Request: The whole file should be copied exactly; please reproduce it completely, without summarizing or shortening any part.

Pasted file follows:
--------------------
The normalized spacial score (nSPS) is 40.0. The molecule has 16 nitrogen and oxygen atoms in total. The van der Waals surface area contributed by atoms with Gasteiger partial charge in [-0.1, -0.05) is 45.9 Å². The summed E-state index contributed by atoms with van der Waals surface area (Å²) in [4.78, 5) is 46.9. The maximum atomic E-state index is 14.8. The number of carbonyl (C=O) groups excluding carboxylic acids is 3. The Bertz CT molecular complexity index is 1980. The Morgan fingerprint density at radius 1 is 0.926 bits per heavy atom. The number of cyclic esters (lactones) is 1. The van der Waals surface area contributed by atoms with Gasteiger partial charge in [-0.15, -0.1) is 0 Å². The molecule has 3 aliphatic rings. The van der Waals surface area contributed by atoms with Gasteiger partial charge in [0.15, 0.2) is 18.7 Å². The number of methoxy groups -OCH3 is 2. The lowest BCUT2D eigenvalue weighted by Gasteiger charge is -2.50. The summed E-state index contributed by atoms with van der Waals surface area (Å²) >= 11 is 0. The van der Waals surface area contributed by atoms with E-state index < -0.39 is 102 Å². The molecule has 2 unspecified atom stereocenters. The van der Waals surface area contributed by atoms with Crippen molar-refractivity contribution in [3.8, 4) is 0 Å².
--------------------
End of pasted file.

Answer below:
The normalized spacial score (nSPS) is 40.0. The molecule has 16 nitrogen and oxygen atoms in total. The van der Waals surface area contributed by atoms with Gasteiger partial charge in [-0.1, -0.05) is 45.9 Å². The summed E-state index contributed by atoms with van der Waals surface area (Å²) in [4.78, 5) is 46.9. The maximum atomic E-state index is 14.8. The number of carbonyl (C=O) groups excluding carboxylic acids is 3. The Bertz CT molecular complexity index is 1980. The Morgan fingerprint density at radius 1 is 0.926 bits per heavy atom. The number of cyclic esters (lactones) is 1. The van der Waals surface area contributed by atoms with Gasteiger partial charge in [-0.15, -0.1) is 0 Å². The molecule has 3 aliphatic rings. The van der Waals surface area contributed by atoms with Gasteiger partial charge in [0.15, 0.2) is 18.7 Å². The number of methoxy groups -OCH3 is 2. The lowest BCUT2D eigenvalue weighted by Gasteiger charge is -2.50. The summed E-state index contributed by atoms with van der Waals surface area (Å²) >= 11 is 0. The van der Waals surface area contributed by atoms with E-state index < -0.39 is 102 Å². The molecule has 2 unspecified atom stereocenters. The van der Waals surface area contributed by atoms with Crippen molar-refractivity contribution in [3.8, 4) is 0 Å².